ITHACA, N.Y. — Hopshire Farm and Brewery, a small business in Tompkins County, received $50,000 of the Upstate Revitalization Initiative’s $500 million investment allocated to the Southern Tier region to improve its economy.
The initiative is intended to create the ideal conditions for economic growth by leveraging more than $2.5 billion in private investment, resulting in the creation of more than 10,200 jobs and having an overall economic impact of more than $3.4 billion in the next five years, according to the URI’s Final Plan.
The objectives of the plan are to build the Greater Binghamton Innovation Ecosystem, transform the food and agriculture industry to capitalize on the Southern Tier’s natural resources, invest in the advanced manufacturing industry to infuse innovation at every level and promote the Southern Tier’s innovative culture to attract tourists, foreign investment and entrepreneurship.
Michael Stamm, President of Tompkins County Area Development, explained how this money is being distributed in Tompkins County.
“Tompkins County does not receive money directly, but businesses in Tompkins County do via a competitive process. Companies like Hopshire Farms, Ithaca Beer and Incodema 3D all received funding. This will help them grow, create quality jobs and strengthen the tax base,” Stamm said.
Being a one-of-a-kind farm brewery with a commitment to using grain and hops grown in-state and having a well thought out development plan proved to be advantageous for Randy Lacey, one of the Hopshire Brewery owners, and his business when applying for the money. “In addition to funding us, that’s also indirectly funding New York agriculture, whereas if we weren’t a farm brewery our grain would come from Canada or Western U.S. or hops would definitely come from the Western U.S.,” Lacey said.
Donna Howell, ESD’s Regional Director for the Southern Tier, explains the importance of small businesses using locally grown products and how it can give a small business an advantage in the application process for funding. “Using local products can make an application more competitive because it has the potential to impact other ancillary sectors like local growers and producers. Coupled with the URI, many new programs have been announced by Governor Cuomo to enhance the craft beverage industry, so there hasn’t been a better time to brew beer or grow hops in the Southern Tier,” she said.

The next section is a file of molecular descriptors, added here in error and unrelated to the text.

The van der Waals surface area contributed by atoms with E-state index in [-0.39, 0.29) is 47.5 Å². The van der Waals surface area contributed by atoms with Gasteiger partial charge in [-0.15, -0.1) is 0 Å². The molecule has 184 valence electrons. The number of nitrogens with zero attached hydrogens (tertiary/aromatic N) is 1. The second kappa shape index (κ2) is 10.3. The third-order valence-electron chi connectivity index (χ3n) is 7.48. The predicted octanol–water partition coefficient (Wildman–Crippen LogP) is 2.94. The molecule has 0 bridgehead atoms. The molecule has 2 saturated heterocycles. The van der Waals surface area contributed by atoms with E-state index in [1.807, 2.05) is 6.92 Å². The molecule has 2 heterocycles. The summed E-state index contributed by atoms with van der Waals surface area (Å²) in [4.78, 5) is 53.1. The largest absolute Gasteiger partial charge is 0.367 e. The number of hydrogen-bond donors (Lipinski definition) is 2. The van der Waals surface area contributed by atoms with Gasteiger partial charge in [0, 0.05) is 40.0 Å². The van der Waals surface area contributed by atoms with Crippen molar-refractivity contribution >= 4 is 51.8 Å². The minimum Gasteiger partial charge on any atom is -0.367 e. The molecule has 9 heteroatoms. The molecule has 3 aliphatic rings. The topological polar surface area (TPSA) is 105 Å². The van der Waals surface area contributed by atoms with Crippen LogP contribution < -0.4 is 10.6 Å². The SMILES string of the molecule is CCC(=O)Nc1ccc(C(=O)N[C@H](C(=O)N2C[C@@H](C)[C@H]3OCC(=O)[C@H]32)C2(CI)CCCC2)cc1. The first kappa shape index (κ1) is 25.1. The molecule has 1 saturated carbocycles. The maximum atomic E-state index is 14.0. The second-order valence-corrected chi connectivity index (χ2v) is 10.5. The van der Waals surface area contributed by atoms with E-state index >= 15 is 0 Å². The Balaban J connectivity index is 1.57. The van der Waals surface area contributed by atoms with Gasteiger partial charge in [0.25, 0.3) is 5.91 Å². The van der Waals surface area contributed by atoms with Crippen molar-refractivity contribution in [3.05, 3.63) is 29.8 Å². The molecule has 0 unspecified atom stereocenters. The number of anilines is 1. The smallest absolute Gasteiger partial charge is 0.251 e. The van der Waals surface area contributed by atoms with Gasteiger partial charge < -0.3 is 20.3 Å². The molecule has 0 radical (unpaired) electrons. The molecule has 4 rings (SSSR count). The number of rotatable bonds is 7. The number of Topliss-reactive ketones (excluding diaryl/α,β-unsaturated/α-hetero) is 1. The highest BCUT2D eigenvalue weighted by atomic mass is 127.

Lacey explains that the brewery intends to use the money to expand in size. He wants to add a new room that will be used for their Friday night events. According to Lacey, the space that is currently used for these events doubles as both an event and production space. With more space, more fermenters and coolers can be installed to increase their production yield, he elaborates.
“I just need more space. I need a space to do some bottling so that’s going to be a little bit of an expansion out there but for this year, what we’re hoping is to get that event room done so things like the music can move out there,” Lacey said.
Lacey said that upon submitting the project, there is a schedule for start and completion. The schedule for the brewery has construction starting this spring with full completion sometime next year.
“The way the brewery stuff works is you need to build the space first, then buy the equipment to put in it because you don’t have any place to put the equipment, and they have to hook everything [which] will run into next year sometime. Probably about a year from now. Something like that. The event space, we hope, will be done sooner,” he said.
Not only does this specific initiative give back to its community by producing and selling locally, but with the impending expansion they can hire more staff. Currently, Lacey and his wife Diane Gerhart manage the brewery by themselves.
“Right now her and I are the bottleneck because we can only do so much, so we’re looking over the next few years to bring in two positions with two people or maybe four half time people,” he said.
Lacey’s hope for the brewery and this expansion is to see their beer in more supermarkets and on tap in local bars. “Our vision for the next five years is to be making twice as much beer as we do now so it is fairly common to have us on tap in Ithaca and Cortland. That’s all we’re looking at, Ithaca and Cortland, and some of the beer stores and some of the supermarkets,” he said.
[do_widget id= text-7 ]